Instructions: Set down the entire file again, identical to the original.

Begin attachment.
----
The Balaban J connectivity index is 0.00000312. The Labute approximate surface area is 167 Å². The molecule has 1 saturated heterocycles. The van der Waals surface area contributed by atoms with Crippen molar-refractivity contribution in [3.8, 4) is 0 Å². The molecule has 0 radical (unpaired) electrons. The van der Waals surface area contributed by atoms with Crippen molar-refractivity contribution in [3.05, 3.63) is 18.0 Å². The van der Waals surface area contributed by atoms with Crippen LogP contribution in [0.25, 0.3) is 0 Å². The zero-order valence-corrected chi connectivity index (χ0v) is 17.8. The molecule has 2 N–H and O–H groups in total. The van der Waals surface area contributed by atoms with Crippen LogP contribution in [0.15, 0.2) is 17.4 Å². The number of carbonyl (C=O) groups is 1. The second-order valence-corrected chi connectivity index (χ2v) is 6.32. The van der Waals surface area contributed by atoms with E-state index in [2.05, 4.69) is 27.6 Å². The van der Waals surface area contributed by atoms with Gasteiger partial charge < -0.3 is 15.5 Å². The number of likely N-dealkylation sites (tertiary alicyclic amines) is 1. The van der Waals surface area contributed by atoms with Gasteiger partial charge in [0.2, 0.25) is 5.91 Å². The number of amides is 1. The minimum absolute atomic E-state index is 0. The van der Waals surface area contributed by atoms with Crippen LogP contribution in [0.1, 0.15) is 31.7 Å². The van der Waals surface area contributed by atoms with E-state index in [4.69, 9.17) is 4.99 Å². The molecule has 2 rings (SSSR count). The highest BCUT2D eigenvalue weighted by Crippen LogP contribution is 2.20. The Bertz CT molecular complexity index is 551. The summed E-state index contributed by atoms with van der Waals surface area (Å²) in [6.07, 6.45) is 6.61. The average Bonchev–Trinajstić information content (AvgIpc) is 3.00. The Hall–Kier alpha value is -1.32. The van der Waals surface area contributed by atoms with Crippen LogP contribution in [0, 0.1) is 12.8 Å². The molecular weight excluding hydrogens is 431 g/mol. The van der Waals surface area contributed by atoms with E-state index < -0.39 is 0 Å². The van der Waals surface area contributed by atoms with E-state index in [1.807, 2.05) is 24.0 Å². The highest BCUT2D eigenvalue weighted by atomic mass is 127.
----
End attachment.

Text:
The Balaban J connectivity index is 0.00000312. The Labute approximate surface area is 167 Å². The molecule has 1 saturated heterocycles. The van der Waals surface area contributed by atoms with Crippen molar-refractivity contribution in [3.8, 4) is 0 Å². The molecule has 0 radical (unpaired) electrons. The van der Waals surface area contributed by atoms with Crippen molar-refractivity contribution in [3.05, 3.63) is 18.0 Å². The van der Waals surface area contributed by atoms with Crippen LogP contribution in [0.25, 0.3) is 0 Å². The zero-order valence-corrected chi connectivity index (χ0v) is 17.8. The molecule has 2 N–H and O–H groups in total. The van der Waals surface area contributed by atoms with Crippen LogP contribution in [0.15, 0.2) is 17.4 Å². The number of carbonyl (C=O) groups is 1. The second-order valence-corrected chi connectivity index (χ2v) is 6.32. The van der Waals surface area contributed by atoms with E-state index in [2.05, 4.69) is 27.6 Å². The van der Waals surface area contributed by atoms with Gasteiger partial charge < -0.3 is 15.5 Å². The number of likely N-dealkylation sites (tertiary alicyclic amines) is 1. The van der Waals surface area contributed by atoms with Gasteiger partial charge in [0.2, 0.25) is 5.91 Å². The number of amides is 1. The minimum absolute atomic E-state index is 0. The van der Waals surface area contributed by atoms with Crippen LogP contribution in [0.1, 0.15) is 31.7 Å². The van der Waals surface area contributed by atoms with E-state index in [4.69, 9.17) is 4.99 Å². The molecule has 2 rings (SSSR count). The highest BCUT2D eigenvalue weighted by Crippen LogP contribution is 2.20. The Bertz CT molecular complexity index is 551. The summed E-state index contributed by atoms with van der Waals surface area (Å²) in [6.07, 6.45) is 6.61. The average Bonchev–Trinajstić information content (AvgIpc) is 3.00. The Hall–Kier alpha value is -1.32. The van der Waals surface area contributed by atoms with Crippen LogP contribution in [0, 0.1) is 12.8 Å². The molecular weight excluding hydrogens is 431 g/mol. The van der Waals surface area contributed by atoms with E-state index < -0.39 is 0 Å². The van der Waals surface area contributed by atoms with E-state index in [1.807, 2.05) is 24.0 Å². The highest BCUT2D eigenvalue weighted by atomic mass is 127.